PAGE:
Heat Index Information Online!

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heat index graph

In their June 24 blog post, the NC State Climate Office (SCO) discusses the history of the heat index and how it is calculated. Basically, the heat index is a way to determine how warm the outside temperature feels when relative humidity is also considered. In eastern NC, the heat index can be an important consideration when planning summer outdoor activities. To help people, the SCO has a website where you can see the current heat index (and other values) for sites across the state. Be informed and stay safe this summer!


Excessive Heat Watch:  Issued by the National Weather Service when heat indices in excess of 105ºF (41ºC) during the day, combined with nighttime low temperatures of 80ºF (27ºC) or higher, are forecast to occur for two consecutive days.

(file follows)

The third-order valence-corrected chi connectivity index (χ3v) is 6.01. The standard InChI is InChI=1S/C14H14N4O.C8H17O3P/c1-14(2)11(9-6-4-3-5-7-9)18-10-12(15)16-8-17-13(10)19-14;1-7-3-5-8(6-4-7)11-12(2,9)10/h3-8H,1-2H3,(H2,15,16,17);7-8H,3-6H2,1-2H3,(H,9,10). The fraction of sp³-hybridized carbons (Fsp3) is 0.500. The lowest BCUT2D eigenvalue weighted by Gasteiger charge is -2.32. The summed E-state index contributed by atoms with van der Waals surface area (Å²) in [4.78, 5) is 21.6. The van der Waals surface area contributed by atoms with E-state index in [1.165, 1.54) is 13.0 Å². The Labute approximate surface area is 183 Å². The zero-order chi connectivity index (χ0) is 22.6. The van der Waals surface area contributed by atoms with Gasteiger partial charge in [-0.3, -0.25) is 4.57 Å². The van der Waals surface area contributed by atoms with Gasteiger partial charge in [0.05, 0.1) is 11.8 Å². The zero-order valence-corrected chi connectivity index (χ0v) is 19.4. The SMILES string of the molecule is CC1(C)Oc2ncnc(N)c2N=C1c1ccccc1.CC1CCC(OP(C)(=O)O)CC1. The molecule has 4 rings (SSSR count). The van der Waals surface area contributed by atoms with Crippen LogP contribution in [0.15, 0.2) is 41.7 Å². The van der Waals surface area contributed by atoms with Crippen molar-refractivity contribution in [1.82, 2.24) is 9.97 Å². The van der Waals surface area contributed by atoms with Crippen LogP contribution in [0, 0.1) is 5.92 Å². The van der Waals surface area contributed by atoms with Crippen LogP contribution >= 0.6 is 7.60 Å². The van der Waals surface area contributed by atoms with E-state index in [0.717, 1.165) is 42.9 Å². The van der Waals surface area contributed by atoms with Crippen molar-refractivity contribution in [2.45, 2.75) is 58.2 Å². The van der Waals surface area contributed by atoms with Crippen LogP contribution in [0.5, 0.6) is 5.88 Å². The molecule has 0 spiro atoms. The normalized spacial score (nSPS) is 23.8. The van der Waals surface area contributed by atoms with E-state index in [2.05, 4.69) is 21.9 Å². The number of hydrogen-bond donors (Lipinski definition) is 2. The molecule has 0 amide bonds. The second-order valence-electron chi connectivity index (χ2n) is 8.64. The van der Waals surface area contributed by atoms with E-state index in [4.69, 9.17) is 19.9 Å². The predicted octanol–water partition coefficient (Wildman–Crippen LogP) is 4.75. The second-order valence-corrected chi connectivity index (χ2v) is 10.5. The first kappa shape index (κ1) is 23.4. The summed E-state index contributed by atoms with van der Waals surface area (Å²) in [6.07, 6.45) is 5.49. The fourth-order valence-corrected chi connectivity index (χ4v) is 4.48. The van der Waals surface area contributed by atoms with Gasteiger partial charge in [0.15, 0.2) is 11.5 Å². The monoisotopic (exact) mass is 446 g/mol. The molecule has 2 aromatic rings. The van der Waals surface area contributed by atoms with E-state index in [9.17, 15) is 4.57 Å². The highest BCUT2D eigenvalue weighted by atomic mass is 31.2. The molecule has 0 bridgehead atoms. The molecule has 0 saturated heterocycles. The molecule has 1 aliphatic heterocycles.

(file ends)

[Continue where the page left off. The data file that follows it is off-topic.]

Heat Advisory:  Issued within 12 hours of the onset of heat index between 105°F – 114°F for less than three hours per day, or nighttime lows above 80°F for two consecutive days.
Excessive Heat Warning:  Issued within 12 hours of the onset of heat index of at least 105°F for more than three hours per day for two consecutive days, or heat index more than 115°F for any period of time.

The heat index values used in National Weather Service forecasts, warnings, and in heat index tables assume that the body is:

  • 5′ 7″ tall.
  • 147 pounds.
  • Caucasian.
  • At 98.6°.
  • Clothed in long trousers and a short-sleeved shirt.
  • In shade.
  • Walking at a speed of 3.1 mph.
  • In a breeze of 6 mph.
  • Not dripping with sweat.

If any of these factors are different (heavier, working in the sun, etc.), the heat index will feel different to that individual. Exposure to full sun can increase heat index values by up to 15°F.